WASHINGTON — The Supreme Court on Tuesday weighs a tax case that attracted scrutiny after Justice Samuel Alito rejected claims that he should not participate in it because of his ties with one of the lawyers involved.
The case, Moore v. U.S., concerns a novel constitutional question about whether people can be forced to pay taxes on stakes in foreign-owned companies even if they have not derived any income from them.
David Rivkin, one of the lawyers involved in the case against the federal government, interviewed Alito in two articles published in The Wall Street Journal that addressed recent claims of ethics violations on the court and the power of Congress to legislate on the issue.
After it faced pressure for months over alleged ethics lapses, the court last month announced a new code of conduct that immediately attracted criticism because the justices are left to enforce it themselves.
In September, Alito issued a statement saying there was “no valid reason” for him to step aside in the tax case.
Rivkin represents Washington state-based Charles and Kathleen Moore, who invested in an India-based company. He is not arguing the case Tuesday.
It is a rare occasion for the Supreme Court to delve into the meaning of the Constitution’s 16th Amendment, which outlines Congress’ power to order the collection of income taxes.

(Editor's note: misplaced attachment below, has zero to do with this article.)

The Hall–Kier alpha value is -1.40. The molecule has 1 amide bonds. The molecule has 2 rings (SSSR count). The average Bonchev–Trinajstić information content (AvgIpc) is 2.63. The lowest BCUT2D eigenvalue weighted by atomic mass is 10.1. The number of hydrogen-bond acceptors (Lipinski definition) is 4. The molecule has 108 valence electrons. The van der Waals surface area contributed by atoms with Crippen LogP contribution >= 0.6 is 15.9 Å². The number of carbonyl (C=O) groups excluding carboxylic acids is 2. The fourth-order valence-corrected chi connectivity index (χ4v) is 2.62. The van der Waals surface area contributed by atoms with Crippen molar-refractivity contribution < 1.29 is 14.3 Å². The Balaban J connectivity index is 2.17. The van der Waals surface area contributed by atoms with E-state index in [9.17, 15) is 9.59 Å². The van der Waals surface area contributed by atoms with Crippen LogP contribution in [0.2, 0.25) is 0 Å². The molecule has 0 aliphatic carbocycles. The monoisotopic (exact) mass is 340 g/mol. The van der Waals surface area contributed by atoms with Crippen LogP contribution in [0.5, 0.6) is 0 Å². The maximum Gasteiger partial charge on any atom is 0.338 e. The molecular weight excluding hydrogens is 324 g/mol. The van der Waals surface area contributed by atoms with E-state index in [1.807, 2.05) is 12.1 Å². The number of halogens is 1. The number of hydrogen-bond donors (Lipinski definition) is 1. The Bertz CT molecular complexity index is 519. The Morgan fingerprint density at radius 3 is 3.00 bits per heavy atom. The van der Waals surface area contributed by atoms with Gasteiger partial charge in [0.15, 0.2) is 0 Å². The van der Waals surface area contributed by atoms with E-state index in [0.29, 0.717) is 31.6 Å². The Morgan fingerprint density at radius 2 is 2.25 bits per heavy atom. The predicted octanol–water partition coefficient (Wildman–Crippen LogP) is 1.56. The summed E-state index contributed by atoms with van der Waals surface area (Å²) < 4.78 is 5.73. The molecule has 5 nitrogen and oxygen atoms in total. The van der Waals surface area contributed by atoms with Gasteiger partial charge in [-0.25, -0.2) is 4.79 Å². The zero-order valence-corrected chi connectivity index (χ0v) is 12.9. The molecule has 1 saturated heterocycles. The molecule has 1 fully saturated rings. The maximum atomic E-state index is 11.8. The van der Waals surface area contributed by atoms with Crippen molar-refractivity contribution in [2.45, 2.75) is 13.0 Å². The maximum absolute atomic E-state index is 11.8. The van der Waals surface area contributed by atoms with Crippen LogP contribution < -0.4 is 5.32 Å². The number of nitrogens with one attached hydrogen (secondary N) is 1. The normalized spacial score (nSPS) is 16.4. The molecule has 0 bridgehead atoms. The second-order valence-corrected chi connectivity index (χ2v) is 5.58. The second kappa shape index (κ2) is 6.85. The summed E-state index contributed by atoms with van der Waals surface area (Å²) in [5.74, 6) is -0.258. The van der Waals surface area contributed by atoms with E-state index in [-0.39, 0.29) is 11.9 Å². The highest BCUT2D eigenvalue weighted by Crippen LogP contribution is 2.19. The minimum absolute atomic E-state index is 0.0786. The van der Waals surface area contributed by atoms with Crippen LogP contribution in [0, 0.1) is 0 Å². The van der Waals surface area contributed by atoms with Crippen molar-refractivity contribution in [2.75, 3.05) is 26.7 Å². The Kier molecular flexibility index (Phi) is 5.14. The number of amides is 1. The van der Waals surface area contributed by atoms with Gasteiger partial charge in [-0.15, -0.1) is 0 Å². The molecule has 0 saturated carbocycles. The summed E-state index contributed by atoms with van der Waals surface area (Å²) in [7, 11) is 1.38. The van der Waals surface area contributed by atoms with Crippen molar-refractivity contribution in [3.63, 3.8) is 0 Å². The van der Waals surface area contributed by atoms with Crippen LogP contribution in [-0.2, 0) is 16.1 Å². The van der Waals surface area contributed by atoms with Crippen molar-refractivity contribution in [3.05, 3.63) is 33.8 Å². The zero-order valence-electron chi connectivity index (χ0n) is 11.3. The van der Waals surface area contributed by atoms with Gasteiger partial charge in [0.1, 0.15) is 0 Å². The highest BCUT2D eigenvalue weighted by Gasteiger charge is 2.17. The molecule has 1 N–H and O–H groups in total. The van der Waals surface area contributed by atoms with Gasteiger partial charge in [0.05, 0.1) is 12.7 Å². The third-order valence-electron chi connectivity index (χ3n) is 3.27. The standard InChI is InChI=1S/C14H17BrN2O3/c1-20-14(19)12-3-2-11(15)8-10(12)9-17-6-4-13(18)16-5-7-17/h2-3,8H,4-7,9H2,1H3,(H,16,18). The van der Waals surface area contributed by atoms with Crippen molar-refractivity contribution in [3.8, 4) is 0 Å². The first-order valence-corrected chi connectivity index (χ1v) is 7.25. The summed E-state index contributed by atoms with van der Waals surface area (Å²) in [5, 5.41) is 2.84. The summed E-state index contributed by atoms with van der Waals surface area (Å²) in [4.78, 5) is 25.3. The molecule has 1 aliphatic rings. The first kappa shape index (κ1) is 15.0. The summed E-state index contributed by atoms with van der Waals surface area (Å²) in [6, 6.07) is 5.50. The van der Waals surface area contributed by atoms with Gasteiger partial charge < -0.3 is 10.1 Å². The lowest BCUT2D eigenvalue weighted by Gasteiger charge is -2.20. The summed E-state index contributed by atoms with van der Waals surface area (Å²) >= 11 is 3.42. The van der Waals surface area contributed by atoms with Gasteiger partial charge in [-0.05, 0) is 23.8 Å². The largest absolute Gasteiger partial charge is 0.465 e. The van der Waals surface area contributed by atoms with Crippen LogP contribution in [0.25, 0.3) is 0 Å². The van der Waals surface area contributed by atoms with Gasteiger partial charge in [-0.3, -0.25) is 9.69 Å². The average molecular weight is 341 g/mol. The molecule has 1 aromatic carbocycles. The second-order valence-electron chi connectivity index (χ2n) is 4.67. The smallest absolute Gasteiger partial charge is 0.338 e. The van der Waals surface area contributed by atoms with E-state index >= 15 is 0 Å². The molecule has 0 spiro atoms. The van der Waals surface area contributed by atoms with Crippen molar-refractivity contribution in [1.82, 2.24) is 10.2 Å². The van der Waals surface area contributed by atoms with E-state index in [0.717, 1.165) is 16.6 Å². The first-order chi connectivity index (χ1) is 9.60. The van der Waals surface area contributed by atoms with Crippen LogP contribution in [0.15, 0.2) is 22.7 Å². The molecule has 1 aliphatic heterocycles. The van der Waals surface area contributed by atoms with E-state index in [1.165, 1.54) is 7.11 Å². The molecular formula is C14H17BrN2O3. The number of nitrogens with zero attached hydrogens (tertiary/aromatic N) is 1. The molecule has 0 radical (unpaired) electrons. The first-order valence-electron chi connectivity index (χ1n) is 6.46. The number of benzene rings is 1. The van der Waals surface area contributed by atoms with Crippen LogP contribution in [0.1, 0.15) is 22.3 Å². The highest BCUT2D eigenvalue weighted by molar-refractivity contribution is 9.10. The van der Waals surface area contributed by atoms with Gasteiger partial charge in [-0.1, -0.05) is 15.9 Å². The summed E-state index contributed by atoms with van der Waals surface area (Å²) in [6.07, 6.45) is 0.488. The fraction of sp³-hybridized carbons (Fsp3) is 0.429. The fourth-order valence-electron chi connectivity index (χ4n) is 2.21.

Some tax experts say the case could have broad ramifications, leading to more challenges to other tax provisions and potentially threatening any future effort to enact a “wealth tax.”
The case focuses on a provision of the 2017 Tax Cuts and Jobs Act that imposed a one-off tax on shares held in foreign companies. It stated that people could not defer paying taxes on ownership stakes in such companies.
The Moores say that in 2005, they invested $40,000 in a company called KisanKraft Machine Tools. Although the company was profitable, they say they did not receive dividends, with the money instead being reinvested in the business. Because of that, the Moores did not pay taxes on what the U.S. government defined as income from the company from 2006 to 2017.
After the new law was enacted, the Moores ended up paying almost $15,000 in additional taxes, which they then sought a refund for. They argue that the tax was unlawful on the grounds that an increase in the value of a capital investment does not constitute income.
A federal judge and the San Francisco-based 9th U.S. Circuit Court of Appeals both ruled in favor of the government, prompting the Moores to seek Supreme Court review.
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